Labour Research January 2012

Law Matters

Working time changes

Working time rules in the UK are under threat from a deal made by the UK with two European partners.

Last year, the European Commission published a report on the implementation of the Working Time Directive by the member states, launched two consultations of the social partners (that is, worker and employer representatives), and published an impact assessment study on proposed changes.

The second of the two consultations resulted in the social partners agreeing to engage in further talks. Under Article 155 of the treaty of the functioning of the EU, these talks must be concluded within nine months and if agreement is reached, the parties can ask for the agreement to be formalised as a Directive.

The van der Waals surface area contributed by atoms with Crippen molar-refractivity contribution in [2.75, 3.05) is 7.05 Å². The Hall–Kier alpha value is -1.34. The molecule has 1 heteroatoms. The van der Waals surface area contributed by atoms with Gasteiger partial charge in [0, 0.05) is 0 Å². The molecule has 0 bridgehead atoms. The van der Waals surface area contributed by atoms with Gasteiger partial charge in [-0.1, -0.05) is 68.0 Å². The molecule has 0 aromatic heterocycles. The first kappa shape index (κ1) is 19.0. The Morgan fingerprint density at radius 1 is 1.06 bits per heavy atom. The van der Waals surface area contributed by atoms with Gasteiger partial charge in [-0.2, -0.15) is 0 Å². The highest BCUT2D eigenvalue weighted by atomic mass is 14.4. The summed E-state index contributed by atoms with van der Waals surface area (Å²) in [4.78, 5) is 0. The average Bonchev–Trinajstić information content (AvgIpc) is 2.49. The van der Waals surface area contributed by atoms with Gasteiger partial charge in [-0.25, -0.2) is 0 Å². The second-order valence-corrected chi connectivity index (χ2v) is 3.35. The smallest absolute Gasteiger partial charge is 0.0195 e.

The Commission must present any agreement reached between the social partners to the Council (leaders of the member states) who then vote by qualified majority on whether to accept or reject it — amendment by the Council or Parliament being impermissible. If the social partners fail to reach an agreement, then the Commission presents its own proposals.

Separately, prime minister David Cameron is reportedly seeking to repatriate the power to set working time rules — particularly in relation to the maximum working week and on-call work. However, it is not clear what the situation is following his blocking of the treaty changes sought by German chancellor Merkel and French president Sarkozy in their attempt to tackle the European debt crisis.